July 21st, 1861

"Mother!" Thomas comes crashing up the stairs into the bedroom. "Mother, it's started!"

"Thomas!" she exclaims, turning sharply from helping me adjust my corset. "Please!"

But he will not be swayed, my young brother. He all but leaps about in excitement, attempting to form a coherent sentence. "Outside Manassas– the Rebs– it's started!" At last we dragged the story out of him. The Union had massed for a fight near Bull Run Creek and would be met by the Rebel troops.

I let a grin cross my face. Surely this will be the end of this senseless nonsense that began less than a year ago. Surely the blackhearted Rebels will learn they are no match for the purpose of the United States and give up! Let peace return. I am sick of so much conflict already.

Yes, even though we do live in Virginia, a state which has supposedly left our country, my father is a staunch supporter of the North, and a united America. Naturally, much of the immediate family follows his example. Even Mother, who is the daughter of a plantation owner, agrees with him. However, some of my cousins and their families, as well as many of our friends, have all but disowned us for our thoughts.

I remember running through the orchard in my younger days in a game with my cousins William and John, all of us so young, so carefree. So unburdened by what was yet to come.

How things have changed. Not long ago, we received word that all but one of my cousins have enlisted in the rebel infantry units being raised. My heart twisted with pain at hearing this, and for a moment, I lost my breath. Should one of them fall in a battle, I do not think I could bear it.

My smile falls as I remember this. I breathe a prayer for their safety, should they be on that field today, as I am certain they are.

"We must go there!" The words are out of my mouth before I can stop them and Mother and Thomas look at me in surprise. But even though I am as shocked as they are, I continue, quickly inventing an excuse. "We must go and see this battle, and the victory that will surely result, for the United States!"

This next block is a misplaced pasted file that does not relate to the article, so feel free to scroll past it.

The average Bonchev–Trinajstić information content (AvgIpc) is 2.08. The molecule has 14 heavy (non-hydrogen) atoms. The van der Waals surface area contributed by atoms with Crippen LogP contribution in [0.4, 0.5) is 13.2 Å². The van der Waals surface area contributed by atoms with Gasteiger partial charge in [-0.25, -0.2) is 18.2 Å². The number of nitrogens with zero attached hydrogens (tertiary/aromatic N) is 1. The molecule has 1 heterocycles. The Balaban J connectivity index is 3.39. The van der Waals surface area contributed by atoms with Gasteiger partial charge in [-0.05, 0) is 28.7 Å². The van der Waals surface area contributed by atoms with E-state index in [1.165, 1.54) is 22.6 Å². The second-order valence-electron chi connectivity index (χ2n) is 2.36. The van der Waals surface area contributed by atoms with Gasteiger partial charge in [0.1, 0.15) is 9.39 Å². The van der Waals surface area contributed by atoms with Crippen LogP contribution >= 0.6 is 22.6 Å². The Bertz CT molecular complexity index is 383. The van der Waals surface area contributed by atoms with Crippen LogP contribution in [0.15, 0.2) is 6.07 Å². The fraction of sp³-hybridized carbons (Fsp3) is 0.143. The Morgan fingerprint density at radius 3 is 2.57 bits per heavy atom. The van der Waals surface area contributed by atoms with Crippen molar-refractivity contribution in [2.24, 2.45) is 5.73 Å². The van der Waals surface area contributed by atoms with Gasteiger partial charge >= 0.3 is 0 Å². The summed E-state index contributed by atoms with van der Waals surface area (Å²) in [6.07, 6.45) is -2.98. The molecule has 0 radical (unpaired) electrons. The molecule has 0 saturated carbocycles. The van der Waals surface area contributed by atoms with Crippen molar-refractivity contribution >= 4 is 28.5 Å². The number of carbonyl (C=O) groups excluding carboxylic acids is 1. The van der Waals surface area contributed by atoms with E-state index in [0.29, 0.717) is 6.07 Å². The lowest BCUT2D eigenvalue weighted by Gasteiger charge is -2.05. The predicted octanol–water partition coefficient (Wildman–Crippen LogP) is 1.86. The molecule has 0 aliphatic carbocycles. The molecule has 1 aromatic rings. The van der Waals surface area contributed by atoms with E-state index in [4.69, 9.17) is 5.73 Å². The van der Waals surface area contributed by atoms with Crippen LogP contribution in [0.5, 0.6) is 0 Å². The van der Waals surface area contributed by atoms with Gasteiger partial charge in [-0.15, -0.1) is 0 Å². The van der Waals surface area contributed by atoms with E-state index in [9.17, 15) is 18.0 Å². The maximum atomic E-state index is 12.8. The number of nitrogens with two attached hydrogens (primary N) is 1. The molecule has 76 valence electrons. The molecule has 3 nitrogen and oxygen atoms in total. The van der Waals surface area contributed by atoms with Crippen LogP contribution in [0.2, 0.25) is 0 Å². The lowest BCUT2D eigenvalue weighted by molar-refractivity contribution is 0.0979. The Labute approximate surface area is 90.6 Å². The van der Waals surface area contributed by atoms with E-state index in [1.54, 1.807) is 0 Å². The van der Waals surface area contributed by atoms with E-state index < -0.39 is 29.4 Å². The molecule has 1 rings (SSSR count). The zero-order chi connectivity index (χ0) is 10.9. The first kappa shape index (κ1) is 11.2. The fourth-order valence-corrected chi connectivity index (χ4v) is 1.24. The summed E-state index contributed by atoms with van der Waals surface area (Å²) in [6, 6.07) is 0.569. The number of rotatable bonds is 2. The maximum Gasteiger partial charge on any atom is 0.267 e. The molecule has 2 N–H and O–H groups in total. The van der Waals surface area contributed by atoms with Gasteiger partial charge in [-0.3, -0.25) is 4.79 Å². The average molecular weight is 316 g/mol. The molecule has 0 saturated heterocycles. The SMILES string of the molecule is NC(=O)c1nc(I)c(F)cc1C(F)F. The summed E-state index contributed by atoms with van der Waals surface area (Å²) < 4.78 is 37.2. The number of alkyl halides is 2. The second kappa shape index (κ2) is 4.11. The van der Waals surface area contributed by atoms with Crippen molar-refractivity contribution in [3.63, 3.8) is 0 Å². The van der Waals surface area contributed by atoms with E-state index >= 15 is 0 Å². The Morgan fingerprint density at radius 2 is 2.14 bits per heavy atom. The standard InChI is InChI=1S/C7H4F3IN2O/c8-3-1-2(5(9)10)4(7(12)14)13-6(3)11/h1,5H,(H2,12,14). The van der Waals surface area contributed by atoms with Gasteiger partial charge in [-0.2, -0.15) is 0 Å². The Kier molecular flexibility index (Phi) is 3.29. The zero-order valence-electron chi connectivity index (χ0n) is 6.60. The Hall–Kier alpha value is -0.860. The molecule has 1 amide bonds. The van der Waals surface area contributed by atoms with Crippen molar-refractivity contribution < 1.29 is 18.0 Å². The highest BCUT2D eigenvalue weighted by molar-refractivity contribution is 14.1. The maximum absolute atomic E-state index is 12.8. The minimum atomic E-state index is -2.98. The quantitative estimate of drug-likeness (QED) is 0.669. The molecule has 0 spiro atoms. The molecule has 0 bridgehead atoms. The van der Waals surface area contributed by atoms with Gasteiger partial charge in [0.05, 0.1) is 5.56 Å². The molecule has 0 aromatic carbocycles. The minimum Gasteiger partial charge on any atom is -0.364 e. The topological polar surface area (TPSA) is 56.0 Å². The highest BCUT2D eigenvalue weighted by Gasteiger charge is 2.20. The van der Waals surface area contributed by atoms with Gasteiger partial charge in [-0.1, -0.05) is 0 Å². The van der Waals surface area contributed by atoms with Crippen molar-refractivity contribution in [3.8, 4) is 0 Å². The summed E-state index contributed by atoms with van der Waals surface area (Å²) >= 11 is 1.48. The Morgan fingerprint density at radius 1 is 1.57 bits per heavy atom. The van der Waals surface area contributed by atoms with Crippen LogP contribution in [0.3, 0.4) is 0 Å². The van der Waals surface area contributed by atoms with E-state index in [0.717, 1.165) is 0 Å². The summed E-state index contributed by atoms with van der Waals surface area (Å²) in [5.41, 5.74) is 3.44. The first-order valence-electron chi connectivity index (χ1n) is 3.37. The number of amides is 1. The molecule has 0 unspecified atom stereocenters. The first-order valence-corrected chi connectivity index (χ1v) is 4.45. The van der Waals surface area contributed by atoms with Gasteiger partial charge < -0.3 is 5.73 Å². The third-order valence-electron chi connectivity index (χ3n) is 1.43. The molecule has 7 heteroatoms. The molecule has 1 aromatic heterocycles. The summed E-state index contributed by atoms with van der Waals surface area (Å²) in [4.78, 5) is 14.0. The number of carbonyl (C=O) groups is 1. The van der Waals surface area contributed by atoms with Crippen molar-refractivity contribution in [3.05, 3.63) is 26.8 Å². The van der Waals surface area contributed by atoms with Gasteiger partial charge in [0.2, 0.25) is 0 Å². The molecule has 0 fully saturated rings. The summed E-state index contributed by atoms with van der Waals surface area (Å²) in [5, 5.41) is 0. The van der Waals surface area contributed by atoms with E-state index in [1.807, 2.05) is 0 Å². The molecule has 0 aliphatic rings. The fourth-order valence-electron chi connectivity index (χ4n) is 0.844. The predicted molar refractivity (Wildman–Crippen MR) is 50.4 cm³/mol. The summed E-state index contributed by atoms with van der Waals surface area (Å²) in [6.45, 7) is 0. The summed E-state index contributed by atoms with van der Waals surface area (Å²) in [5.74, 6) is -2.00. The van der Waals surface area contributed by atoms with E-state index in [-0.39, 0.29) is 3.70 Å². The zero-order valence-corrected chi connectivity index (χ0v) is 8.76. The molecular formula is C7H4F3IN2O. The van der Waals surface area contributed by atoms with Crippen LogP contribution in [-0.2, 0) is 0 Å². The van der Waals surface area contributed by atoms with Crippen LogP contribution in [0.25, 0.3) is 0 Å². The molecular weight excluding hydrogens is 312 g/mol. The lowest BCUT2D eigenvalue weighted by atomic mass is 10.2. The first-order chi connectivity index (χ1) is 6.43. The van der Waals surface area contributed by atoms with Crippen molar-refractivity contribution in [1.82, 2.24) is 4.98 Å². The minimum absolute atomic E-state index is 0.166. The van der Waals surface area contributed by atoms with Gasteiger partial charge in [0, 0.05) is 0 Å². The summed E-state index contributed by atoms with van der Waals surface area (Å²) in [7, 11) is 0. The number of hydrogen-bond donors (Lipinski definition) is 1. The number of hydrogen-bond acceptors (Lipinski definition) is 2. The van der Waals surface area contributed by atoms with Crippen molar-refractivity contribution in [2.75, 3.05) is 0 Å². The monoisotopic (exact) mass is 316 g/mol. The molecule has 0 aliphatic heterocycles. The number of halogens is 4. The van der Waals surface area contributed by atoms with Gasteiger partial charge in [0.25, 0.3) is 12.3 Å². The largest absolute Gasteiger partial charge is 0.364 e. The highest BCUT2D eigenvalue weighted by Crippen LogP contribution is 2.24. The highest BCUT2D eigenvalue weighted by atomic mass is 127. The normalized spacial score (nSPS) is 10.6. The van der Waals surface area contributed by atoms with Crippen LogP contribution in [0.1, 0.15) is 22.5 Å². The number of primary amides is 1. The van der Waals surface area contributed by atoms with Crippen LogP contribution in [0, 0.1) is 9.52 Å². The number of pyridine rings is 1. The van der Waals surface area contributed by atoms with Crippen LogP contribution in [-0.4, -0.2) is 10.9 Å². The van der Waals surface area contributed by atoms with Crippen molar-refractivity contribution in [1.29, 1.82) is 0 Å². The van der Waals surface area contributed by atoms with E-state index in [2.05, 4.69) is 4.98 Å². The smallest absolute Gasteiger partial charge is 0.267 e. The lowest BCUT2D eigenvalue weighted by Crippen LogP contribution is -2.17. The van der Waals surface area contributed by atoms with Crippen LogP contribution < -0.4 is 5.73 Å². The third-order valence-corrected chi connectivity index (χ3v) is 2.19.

Father enters then, an unfinished letter in his hand. He must have been called away from his study by the commotion in here. "Go where, Bess?" he asks me. Quickly Thomas jumps in to explain again, with a few interruptions by Father to tell him to slow down. After my brother finishes, Father tugs at his beard, looking thoughtful, his gaze inward. I can tell he is thinking of our kin as I am. At last he looks up. "Very well. We'll go over and see what we can."

Mother nods. "I'll arrange to bring a picnic lunch, of course." I bite my lip, thinking how shallow it is of her to do so when men may be dying, but we do need to eat. I nod as well, and Father and Thomas leave, letting Mother finish lacing me into my corset and helping me with the heavy, hot layers of blue silk in my dress. Blue like the uniforms of the Union Army, I remember.

I place a bonnet on, tying it under my chin as she goes to the kitchens to instruct Stella, our Negro housekeeper and cook to prepare some food for us.

At last, things are done, and we step out to the carriage, which old Pompey, our driver, has brought out from the carriage house. I gently pet one of the horses, Nick, and am rewarded with an inquisitive sniffing, a silent question of whether I have apples or sugar lumps hidden in the folds of my skirt.

Pompey laughs, giving Nick a gentle swat on the rump with an aged, brown hand. His graying mane of hair is hidden by a wide-brimmed hat. Father helps Mother and myself into the carriage and Pompey climbs atop the driver's seat. With a click to the horses and a flick of the reins, the carriage is off, rattling over the stony roads.

Again, as we travel, I am lost in my own thoughts. Pompey has belonged to my family since before I was born, and Stella was a wedding gift to Mother from my grandfather. I have never asked them what their thoughts are on this conflict – and they have never said. But still –

"Elizabeth, darling?" I jump as Mother calls my name, then looks curiously at me. "Are you alright, dear? You seemed lost."

"I was only thinking, Mother… About… what this battle may mean." Heaven help me, I am too good at lying. However, Mother accepts my words. "Of course, dear, we all are…" She continues, but I am deaf to her words, having sunk back into my fog of confusion.

Finally, the carriage stops. As we open the door, the ground seems to shake and a deep rumble is heard close by. I grasp the edge of the seat in sudden fear. "What is–"

"Cannon fire," Father answers, his expression growing grim. "It has begun, then. Lord help us now."

I wrote this a few years ago; it's still in-progress as of now, but I decided to post this first part anyway. :)